Sitting next to me in our seventh-grade study hall, one of my classmates began laughing uncontrollably. The cause of his laughter was the opening pages of J.D. Salinger’s Catcher in the Rye. He laughed right through the time he was punished for his misconduct in breaking the study hall’s silence. I’d never heard of the book before, but I tracked down a copy as soon as possible. I’d always enjoyed reading and liked lots of books, but Catcher in the Rye might have been the first book I really loved.
As an English student at Dartmouth, I also tracked down the unimpressive house sitting at the top of the hill to which Salinger had famously retreated in Cornish, New Hampshire in order to seclude himself from the world. I enjoyed Salinger’s other books, mostly about the Glass family, but found them relatively paltry things beside Catcher. Salinger lavishes a humorless and cloying adoration on the Glass family. David Skinner capably captured the quality of these stories in “The sentimental misanthropist.”
As the father of three precocious daughters, I hold one Salinger story (unmentioned by Skinner) in a special place in my heart. In “For Esmé, With Love and Squalor,” collected in Nine Stories, Salinger brilliantly toyed with narrative frame and voice, shifting from first-person to third-person and drawing the reader up short in a final sentence addressed in the second person directly to Esmé.
The narrator of the story is an American soldier who meets Esmé together with her younger brother when she is 13. The narrator tells Esmé in response to one of her questions that he likes to think of himself as a professional short-story writer. Esme’s wedding is the occasion of the story; the story fulfills a promise the soldier had made to her when they met in the English countryside as he trained for D-Day.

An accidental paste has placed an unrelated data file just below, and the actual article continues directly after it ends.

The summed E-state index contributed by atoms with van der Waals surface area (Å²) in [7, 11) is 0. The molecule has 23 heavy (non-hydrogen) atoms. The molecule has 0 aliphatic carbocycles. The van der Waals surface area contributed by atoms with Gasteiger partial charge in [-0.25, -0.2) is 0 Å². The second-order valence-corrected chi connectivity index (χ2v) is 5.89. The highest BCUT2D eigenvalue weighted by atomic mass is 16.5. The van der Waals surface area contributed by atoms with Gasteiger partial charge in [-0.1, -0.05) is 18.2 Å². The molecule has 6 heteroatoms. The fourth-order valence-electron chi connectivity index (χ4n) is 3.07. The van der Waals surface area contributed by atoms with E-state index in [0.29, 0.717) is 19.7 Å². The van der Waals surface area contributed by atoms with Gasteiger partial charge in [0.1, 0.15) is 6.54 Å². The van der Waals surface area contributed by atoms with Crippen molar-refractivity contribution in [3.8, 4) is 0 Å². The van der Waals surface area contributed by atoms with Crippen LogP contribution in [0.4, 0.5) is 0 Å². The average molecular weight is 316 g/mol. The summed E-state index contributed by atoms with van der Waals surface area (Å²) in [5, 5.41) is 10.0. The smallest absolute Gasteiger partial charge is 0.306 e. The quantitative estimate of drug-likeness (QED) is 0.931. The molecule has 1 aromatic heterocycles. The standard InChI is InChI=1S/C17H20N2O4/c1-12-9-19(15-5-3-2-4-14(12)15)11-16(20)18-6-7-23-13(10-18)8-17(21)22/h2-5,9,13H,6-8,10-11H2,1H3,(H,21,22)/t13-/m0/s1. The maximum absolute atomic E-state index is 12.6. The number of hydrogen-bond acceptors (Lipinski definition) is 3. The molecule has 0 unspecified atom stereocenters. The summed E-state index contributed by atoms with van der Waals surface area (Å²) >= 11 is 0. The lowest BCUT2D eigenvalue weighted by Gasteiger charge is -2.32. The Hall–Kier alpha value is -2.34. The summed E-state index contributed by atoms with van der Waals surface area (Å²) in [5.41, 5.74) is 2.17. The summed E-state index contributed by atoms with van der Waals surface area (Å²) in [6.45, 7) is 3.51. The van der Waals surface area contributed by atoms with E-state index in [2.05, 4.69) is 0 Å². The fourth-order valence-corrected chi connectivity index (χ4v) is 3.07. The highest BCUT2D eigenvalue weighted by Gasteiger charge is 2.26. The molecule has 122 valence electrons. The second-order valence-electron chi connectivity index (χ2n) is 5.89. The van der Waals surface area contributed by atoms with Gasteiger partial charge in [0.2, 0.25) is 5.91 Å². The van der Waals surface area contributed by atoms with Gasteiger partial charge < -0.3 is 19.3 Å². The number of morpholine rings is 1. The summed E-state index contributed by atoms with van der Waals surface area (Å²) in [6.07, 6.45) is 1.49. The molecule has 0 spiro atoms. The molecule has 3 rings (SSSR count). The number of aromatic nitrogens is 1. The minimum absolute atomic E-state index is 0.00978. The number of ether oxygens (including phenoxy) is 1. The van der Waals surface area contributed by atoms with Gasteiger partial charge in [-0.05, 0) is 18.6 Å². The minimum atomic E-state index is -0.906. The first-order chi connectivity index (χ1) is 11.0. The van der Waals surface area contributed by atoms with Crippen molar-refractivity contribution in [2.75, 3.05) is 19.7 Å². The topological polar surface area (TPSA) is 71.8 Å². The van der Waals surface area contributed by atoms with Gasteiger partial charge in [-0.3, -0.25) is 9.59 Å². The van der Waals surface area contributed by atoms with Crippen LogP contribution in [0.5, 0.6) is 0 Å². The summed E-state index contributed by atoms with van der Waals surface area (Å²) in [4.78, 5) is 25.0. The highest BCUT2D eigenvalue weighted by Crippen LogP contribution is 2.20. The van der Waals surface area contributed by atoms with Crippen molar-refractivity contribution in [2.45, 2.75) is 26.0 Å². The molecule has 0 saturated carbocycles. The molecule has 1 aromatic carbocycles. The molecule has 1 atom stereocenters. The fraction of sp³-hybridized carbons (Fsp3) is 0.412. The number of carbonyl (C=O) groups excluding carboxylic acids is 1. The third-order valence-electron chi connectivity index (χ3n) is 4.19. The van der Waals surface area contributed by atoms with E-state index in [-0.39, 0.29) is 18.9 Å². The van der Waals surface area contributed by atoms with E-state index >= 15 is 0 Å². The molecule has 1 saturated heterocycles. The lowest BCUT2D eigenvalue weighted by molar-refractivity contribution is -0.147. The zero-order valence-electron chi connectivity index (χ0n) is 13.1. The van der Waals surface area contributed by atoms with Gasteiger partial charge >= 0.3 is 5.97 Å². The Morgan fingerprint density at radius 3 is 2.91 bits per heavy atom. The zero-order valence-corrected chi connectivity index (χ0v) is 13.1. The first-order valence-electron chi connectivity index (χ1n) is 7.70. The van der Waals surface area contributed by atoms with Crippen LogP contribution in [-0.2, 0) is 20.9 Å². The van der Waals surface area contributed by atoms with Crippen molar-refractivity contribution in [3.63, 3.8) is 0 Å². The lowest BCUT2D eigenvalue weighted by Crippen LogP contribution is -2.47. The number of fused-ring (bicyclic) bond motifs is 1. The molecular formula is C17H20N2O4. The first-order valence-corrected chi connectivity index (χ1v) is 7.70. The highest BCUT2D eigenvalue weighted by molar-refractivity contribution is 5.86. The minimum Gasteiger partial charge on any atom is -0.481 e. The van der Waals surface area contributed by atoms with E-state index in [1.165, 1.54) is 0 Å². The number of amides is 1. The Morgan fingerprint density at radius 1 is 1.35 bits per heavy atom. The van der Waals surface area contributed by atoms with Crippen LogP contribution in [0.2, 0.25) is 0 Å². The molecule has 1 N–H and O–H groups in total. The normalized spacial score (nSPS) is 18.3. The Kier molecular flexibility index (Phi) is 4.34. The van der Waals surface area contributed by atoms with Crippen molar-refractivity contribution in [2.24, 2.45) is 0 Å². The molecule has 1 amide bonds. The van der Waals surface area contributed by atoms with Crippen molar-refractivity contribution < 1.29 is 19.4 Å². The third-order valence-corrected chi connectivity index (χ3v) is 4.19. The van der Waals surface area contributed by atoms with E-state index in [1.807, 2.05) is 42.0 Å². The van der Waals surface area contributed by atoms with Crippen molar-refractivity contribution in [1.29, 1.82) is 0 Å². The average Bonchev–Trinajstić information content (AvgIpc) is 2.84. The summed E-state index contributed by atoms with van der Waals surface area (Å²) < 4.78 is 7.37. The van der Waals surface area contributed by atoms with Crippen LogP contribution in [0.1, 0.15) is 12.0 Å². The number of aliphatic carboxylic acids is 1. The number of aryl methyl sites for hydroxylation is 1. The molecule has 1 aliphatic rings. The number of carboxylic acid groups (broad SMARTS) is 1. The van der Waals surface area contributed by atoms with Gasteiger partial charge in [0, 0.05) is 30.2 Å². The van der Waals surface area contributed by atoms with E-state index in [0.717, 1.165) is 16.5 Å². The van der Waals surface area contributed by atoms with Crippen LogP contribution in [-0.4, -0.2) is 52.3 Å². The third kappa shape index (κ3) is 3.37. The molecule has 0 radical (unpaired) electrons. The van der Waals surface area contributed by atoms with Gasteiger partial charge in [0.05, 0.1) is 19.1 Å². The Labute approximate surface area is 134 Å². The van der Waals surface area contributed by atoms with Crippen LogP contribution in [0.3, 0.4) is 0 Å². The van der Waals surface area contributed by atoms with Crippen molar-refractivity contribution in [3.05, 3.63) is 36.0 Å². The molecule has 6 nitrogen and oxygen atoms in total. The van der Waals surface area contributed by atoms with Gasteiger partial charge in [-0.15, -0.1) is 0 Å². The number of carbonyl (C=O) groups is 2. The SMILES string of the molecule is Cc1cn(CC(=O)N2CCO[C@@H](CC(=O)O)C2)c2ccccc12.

According to Esmé, he is “the eleventh American [she's] met.” Seeing him taking tea alone, Esme tales pity on him. Joining him at his table, she says he looks lonely and that she is training herself to be more compassionate. She and her brother are being raised by their aunt; they have lost both of their parents. Her father, she memorably explains to the soldier, spelling it out to protect her brother, was “s-l-a-i-n” in North Africa.
The soldier promises to write a story for Esmé according to her specifications. “Make it extremely squalid and moving,” she orders. And it is, though it is more moving than squalid.
Where did that story come from? The narrator’s self-description suggested an autobiographical element. Reading the excellent obituaries by Richard Lacayo and James Perse, I learn, as I should have known but did not, that Salinger was a bona fide member of the greatest generation. He had much more in common with that American soldier than the soldier’s profession as a short-story writer. RIP.
UPDATE: Boston College Professor George O’Har provides what he describes as “a more critical view of Salinger” in “The writer as Peter Pan.”
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